Around $800 million worth of urgent work would save 160 lives a year on New Zealand's regional roads, Transport Minister Phil Twyford says.
Twyford, along with Associate Ministers Julie Anne Genter and Shane Jones, fronted a summit in Wellington today attended by more than 100 transport sector leaders, figures from local government, public transport, interest groups and officials, who wanted to hear more about the Government Policy Statement – its draft 10-year plan on transport.
"One of the most shocking things NZTA (NZ Transport Agency) have told me since I became Minister is that they believe there is $800 million in urgent safety improvements required on local roads, and that these improvements could save as many as 160 lives per year," Twyford said in his speech.
Speaking to reporters afterwards, Twyford said he was confident the money would be spent on those fixes but didn't guarantee it.
"It's not actually possible to model that precisely at this point in time given the way that the National Land Transport Programme works.
"But it's our intention that by making reducing deaths on the road one of our top goals for transport, that will cascade down through the whole transport system and the way the projects are designed, the way that choices are made.
"So I'm confident that we will save the extra 160 lives a year and that we will spend that $800 million."
He said NZTA had identified 10 per cent of the roading network as high-risk areas where changes were needed.
"The kind of changes that we'll be making, for instance, redesigning intersections, median barriers, side barriers, adjusting speed limits locally on particular stretches of road in order to save lives."
Twyford didn't know if the advice was given to the previous government.
He reiterated in his speech that there would be fewer new motorways and better regional roads, and Auckland wouldn't be getting any more than its fair share of funding.
"I've communicated to NZTA that we need to operate on the basis that Auckland will get its fair share of the National Land Transport Programme but not at the expense of the regions, and that other funding sources will need to be found within Auckland for projects that require funding in excess of what Auckland would normally get on a fair population share of the National Land Transport Programme," he said.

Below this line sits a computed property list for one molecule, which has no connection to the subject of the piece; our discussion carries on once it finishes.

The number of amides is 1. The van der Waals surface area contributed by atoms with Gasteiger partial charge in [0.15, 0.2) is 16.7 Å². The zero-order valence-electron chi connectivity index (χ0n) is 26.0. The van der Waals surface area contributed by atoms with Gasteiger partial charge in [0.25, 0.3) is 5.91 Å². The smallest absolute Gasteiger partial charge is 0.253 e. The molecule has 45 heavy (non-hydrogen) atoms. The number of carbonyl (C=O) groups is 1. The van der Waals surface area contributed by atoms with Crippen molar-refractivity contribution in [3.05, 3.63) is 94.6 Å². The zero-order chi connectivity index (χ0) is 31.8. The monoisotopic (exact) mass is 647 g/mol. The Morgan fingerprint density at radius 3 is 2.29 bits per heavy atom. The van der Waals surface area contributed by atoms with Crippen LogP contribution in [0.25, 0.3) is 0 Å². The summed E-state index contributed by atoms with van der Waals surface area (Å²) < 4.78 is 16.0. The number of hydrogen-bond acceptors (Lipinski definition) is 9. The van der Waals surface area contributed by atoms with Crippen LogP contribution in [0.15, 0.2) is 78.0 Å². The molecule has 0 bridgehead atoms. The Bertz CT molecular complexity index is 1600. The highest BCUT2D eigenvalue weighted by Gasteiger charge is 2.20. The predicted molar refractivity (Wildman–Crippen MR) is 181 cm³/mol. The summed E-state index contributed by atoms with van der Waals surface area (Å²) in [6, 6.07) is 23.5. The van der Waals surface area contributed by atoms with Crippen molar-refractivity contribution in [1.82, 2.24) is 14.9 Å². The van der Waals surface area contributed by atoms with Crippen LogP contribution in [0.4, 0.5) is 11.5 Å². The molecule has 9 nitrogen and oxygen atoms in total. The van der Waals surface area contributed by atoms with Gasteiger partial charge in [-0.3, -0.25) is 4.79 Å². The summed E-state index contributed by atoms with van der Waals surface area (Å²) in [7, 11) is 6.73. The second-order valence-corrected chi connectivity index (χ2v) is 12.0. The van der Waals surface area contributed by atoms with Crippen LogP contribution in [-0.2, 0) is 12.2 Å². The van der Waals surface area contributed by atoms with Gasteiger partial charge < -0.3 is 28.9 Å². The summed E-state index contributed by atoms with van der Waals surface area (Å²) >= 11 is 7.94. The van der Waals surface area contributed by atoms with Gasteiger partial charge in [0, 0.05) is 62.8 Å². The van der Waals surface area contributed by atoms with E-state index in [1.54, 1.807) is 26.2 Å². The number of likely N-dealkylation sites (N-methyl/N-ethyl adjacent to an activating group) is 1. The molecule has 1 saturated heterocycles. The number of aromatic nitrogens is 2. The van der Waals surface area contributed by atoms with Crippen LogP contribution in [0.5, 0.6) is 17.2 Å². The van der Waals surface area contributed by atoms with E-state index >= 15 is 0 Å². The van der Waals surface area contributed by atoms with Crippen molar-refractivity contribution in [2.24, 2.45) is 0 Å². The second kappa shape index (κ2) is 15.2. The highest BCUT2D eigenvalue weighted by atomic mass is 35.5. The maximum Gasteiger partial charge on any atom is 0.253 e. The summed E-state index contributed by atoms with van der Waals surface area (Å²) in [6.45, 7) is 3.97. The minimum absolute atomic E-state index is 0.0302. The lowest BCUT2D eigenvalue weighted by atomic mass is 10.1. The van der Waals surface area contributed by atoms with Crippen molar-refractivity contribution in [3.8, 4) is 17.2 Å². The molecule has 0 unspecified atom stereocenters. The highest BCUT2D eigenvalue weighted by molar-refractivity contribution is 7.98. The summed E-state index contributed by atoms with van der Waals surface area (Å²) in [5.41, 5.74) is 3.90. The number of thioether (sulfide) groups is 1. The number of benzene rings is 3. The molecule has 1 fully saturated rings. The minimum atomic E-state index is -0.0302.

"That is why Auckland Council is asking its citizens to pay a regional fuel tax."
Auckland Council is expected to introduce about 10 cents a litre in regional fuel taxes to pay for its share of major transport projects such as light rail.
Twyford said no other region would pay a regional fuel tax in this term of Government.
Auckland's regional fuel tax is separate to the proposed nationwide excise increase of 9 to 12 cents per litre of petrol over three to four years.
The Government was investigating other ways, including public-private partnerships, to pay for urban transport projects.
"It is not fair for regional New Zealand to pay for Auckland, and I want you to know that will not happen," he said.
The Government Policy Statement is a guide which sets how the Land Transport fund should allocate about $4 billion in funding each year.
It will see funding on public transport increase by 46 per cent to expand the routes available and subsidies for public transport.
On top of that, it sets a new class of Rapid Transit under which $4 billion will be allocated over 10 years to establish rapid transit investment, such as light rail, initially focusing on Auckland. That would increase over time.
About four times as much will be spent on expanding cycling and pedestrian pathways than under National.
The money for regional roads will double from about $90 million a year to $180 million a year in 2019/20 and up to $210 million for four years after that.
That comes at a cost for future large-scale motorway upgrades such as National's policy of $10 billion for 10 further Roads of National Significance.